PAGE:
Disappearing Dues in Kansas
Bankers, barbers and doctors in Kansas, who pay a fee to support the state organizations that monitors their professions, might want to take a close...
Bankers, barbers and doctors in Kansas, who pay a fee to support the state organizations that monitors their professions, might want to take a close look at where their money is going. The odds are that some of it has been scooped up by the legislature to help cover the state deficit.
It's not just a couple of professions; it's most of them. Dozens of Kansas agencies, boards and commissions raise money through fees imposed on the professional groups that they regulate. Because those fees are collected annually, their accounts can look temptingly full at certain times of the year to legislators who are turning over every couch cushion in a quest for cash.
This year, the legislature swept $20 million from its partially self-financing units of government, or roughly 5 percent of their budgets. "We asked them to cut their normal spending back and then transfer the savings produced to the state general fund," says Duane Goossen, who is the state budget director. "It was a way to get all of the state agencies involved in solving the financial issues we were facing."
Needless to say, the fee-funded agencies--and the professionals who support them--didn't like it. They claimed they were being double-taxed. The fees, they maintain, are meant to pay for licensing and regulation of their industries, not for the schools and roads that their taxes already support.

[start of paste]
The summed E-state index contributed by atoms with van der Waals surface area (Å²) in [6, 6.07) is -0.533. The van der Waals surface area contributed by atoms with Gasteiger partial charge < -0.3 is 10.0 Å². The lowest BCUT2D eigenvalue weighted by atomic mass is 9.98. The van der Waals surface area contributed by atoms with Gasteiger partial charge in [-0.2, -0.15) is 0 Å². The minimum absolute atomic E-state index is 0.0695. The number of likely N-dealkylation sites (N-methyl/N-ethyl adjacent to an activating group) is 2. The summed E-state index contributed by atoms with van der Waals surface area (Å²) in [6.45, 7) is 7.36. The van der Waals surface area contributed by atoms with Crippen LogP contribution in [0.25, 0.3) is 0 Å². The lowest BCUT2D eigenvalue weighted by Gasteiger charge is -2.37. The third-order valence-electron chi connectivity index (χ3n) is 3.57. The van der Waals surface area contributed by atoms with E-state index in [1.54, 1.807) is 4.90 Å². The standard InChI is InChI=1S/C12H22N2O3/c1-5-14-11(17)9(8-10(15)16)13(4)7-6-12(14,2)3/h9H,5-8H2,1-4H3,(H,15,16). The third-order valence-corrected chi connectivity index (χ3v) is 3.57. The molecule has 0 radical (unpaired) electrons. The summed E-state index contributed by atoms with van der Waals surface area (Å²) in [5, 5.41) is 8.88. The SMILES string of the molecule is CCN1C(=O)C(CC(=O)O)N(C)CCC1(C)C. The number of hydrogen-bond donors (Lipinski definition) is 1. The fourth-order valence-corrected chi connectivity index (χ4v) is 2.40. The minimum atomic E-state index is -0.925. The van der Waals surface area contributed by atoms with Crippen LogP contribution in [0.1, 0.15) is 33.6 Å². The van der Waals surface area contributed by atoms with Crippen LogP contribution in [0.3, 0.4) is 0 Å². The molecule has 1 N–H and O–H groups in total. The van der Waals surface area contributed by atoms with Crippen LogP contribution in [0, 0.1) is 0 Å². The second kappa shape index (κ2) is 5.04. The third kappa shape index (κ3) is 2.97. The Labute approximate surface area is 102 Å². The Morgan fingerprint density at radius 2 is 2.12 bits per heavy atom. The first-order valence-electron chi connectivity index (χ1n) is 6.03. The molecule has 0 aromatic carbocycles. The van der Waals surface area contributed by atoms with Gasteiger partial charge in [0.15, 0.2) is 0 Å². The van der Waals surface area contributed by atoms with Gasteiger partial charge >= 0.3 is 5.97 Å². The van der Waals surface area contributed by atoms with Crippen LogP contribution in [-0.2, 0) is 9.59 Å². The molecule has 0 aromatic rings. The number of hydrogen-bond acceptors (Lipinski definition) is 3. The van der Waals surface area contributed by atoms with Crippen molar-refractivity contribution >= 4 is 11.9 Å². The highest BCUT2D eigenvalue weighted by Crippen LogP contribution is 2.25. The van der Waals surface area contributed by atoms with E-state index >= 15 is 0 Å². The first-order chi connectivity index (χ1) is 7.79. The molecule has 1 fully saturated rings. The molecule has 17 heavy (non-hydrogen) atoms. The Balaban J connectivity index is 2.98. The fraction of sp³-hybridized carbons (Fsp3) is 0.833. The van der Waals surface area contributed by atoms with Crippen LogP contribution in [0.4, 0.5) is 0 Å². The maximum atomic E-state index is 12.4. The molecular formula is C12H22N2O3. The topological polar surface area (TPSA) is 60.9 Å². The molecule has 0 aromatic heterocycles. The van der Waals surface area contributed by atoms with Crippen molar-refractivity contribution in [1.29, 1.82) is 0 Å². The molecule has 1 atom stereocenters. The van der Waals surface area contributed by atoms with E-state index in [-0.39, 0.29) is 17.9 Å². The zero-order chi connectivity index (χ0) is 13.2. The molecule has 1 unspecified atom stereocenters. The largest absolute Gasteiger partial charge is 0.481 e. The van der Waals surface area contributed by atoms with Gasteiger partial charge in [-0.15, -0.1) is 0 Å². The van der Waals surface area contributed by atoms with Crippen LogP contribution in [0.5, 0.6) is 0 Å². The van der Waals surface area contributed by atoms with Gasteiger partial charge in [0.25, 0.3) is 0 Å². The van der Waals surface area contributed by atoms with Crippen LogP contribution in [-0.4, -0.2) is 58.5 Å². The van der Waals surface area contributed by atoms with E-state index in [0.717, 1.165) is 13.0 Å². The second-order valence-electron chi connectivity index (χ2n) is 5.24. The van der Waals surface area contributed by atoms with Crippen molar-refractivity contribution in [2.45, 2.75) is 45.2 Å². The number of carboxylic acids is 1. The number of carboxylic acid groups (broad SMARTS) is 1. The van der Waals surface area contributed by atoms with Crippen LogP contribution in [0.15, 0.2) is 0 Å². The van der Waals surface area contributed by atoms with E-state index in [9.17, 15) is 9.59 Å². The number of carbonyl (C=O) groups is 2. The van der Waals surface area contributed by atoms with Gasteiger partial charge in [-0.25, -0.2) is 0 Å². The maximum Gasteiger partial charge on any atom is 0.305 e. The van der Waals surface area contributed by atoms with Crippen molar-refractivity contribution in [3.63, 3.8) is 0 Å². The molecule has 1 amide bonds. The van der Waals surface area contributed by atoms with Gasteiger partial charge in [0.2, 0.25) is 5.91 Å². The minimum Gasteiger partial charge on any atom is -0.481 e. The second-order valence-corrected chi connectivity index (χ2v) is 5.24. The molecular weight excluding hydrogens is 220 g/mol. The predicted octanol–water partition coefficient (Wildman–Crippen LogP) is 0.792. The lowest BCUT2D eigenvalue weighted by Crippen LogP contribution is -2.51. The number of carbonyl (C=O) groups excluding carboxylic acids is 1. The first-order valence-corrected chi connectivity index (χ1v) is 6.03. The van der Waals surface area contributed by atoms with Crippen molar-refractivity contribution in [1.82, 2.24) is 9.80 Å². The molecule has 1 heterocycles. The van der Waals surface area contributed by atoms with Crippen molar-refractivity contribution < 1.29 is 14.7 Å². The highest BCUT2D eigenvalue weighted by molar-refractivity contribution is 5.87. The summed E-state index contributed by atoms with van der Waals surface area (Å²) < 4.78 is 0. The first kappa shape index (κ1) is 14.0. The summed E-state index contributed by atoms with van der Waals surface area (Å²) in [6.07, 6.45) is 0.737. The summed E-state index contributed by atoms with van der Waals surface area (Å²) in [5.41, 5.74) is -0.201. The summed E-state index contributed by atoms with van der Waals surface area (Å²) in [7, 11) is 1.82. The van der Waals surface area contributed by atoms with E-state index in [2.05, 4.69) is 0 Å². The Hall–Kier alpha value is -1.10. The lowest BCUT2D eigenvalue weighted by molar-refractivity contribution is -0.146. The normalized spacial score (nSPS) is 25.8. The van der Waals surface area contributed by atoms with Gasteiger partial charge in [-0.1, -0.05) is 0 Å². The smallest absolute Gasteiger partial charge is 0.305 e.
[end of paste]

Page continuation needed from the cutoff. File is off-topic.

"Those monies were never general fund money," says Chuck Stone, of the Kansas Bankers Association. "Now, agencies are either going to have to shut down part of their operations or charge higher fees."
The legislature ultimately exempted from its sweep the agencies that receive no state general funds, including the banking commission. But it lifted sizable amounts of money out of others, such as the state medical board, which had received legislative approval for expanded hiring and operations just last year in response to complaints of weak oversight.
All of this is rather embarrassing for the state to try to defend. But at a time when all agencies were being cut, insists Jay Emler, who chairs the state Senate Ways and Means Committee, "holding harmless the professional boards was not a viable option." Emler admits that if the state is going to have fee-based agencies, then the fees should be used to run the agencies, not diverted to the general treasury. "But," he says, "we had to get the money from somewhere."
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